The Smart One by Jennifer Close
Shelf Worth: 4/5
After the monstrosity that was our last book ("Hairy Care Bear" as one friend calls it), I'm relieved to be able to say in no uncertain terms that The Smart One is also The Good Choice For People Who Want To Read Without Upsetting Their Eyes Or Brains.
Close is the author of Girls in White Dresses, which I have been meaning to read since last summer and failed to entirely, but on the basis of this, her second novel, I will enjoy that just as much, because she does the three Ws so beautifully - warm, witty and waspish.
On the surface, this is a classic family saga, complete with an overbearing mother at its centre. Weezy Coffey is that mother: labelled the "smart" one by her parents to sister Maureen's "pretty", she has instead swapped the expected role and spent her life happily married and raising three children: Martha, working at J. Crew after leaving her nursing job, and whose therapist is getting as fed up with her as the reader; Claire, hiding in her apartment and slowly suffocating in debt after calling off her engagement, and pretty, younger Max, who is at college with his stunning girlfriend Cleo, and the familial silver spoon lodged well under his tongue.
Naturally, everything goes wrong and the children end up back at home under Weezy's feet and falling into their old, argumentative roles. Weezy, her spawn, and Cleo, thrown into the Coffey animal house, try desperately to figure out what to do next and how to avoid drowning in the meantime.
So yes - it sounds like a classic 90s chickflick. While it's insanely enjoyable to read, there is fortunately no knitting of quilts or meaningful holding of one another's hands while tears brim and lips compress. The Coffeys are a fabulous family because they are realistically, passive aggressively awful. Claire I instantly loved, because she calls out Martha's nonsense and also just makes me think of her Modern Family namesake, but in Martha, Close has written one of the best monsters I've read in ages.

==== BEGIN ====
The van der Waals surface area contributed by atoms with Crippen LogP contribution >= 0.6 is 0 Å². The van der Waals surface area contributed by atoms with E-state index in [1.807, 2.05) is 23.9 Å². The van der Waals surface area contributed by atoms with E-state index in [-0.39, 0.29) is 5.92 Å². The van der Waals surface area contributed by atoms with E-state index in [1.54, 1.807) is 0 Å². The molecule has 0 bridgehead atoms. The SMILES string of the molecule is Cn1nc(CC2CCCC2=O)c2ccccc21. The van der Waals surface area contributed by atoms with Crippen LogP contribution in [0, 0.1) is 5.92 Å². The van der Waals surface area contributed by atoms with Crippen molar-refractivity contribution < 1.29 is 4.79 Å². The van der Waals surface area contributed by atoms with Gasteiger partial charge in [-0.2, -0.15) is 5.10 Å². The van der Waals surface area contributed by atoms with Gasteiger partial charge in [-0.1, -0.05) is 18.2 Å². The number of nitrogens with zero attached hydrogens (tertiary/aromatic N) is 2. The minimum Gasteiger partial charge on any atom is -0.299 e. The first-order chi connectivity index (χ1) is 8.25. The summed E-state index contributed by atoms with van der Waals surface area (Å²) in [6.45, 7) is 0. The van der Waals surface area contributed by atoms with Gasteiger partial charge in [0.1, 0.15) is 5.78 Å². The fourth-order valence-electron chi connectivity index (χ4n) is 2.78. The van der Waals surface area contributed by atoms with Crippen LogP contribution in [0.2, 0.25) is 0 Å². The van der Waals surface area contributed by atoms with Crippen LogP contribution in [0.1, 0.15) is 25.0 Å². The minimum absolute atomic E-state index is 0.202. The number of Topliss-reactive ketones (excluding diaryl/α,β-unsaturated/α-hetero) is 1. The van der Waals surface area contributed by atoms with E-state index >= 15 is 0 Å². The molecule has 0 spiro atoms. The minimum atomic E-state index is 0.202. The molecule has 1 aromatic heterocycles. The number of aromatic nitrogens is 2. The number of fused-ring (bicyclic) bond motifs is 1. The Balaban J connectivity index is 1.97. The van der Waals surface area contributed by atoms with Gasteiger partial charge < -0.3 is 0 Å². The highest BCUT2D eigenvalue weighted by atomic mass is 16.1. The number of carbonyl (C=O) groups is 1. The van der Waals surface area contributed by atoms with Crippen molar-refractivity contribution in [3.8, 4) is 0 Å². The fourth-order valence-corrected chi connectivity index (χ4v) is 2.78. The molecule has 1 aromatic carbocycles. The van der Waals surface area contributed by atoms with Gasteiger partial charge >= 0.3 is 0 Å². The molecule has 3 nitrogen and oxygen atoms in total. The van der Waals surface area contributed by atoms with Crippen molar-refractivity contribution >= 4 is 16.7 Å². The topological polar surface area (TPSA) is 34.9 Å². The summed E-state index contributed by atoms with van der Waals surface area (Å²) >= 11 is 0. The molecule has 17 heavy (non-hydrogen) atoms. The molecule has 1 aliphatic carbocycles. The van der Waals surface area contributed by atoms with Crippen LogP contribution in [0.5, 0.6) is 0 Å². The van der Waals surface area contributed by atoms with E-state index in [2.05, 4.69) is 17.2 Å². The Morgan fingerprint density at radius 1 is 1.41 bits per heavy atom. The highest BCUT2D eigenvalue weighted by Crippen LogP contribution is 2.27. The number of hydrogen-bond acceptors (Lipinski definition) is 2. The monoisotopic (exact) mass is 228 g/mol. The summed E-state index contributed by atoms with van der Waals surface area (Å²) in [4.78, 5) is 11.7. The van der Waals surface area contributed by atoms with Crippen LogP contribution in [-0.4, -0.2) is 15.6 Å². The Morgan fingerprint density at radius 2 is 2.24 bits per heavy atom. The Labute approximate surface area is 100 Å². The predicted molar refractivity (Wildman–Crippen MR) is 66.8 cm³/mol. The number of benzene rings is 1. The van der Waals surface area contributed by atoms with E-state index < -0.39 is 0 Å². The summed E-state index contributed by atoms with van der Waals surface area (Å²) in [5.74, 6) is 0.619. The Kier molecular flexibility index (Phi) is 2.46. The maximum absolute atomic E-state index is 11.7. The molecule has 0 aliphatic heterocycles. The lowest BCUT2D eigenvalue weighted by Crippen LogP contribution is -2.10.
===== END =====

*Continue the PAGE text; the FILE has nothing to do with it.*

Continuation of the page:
We've all known a Martha: enjoys a drama too much, makes everything all about her, has all the self-awareness of a smug cat - one lovely line in which she angsts so much over the Thanksgiving dish she's making, until everyone compliments her on it and she looks down modestly and goes, "It's not that hard." AAAARRRRGHHH. She's beautifully, awfully-written.
This isn't a twisty-turny book, and any upsets are either clearly-marked or gentle, but this isn't what The Smart One is for. Close is quite simply a fantastic writer, and her observations about her women - each chapter is seen from the viewpoint of Weezy, Martha, Claire or Cleo - make you as keenly supportive of them as you want to throttle them. There's no cruelty in this book, either to the characters or (thankfully) to the reader, because this feels nicely close to real life.
I wish we heard more from Cleo. She gets a great backstory about everything leading up to meeting Max: her career-driven mother, Elizabeth (yet another smart woman), and her first college room mate who becomes anorexic. But later on she is rather cast to the side as someone things happen to, when she's so interesting I wish she'd do something instead. There's not an awful lot from Weezy's husband Will either - especially in later parts when Weezy gets carried away. But it comes down to this really: I looked forward to bus journeys so I could read this, I loved being an observer in the family's lives, and I'd happily read it again in a moment.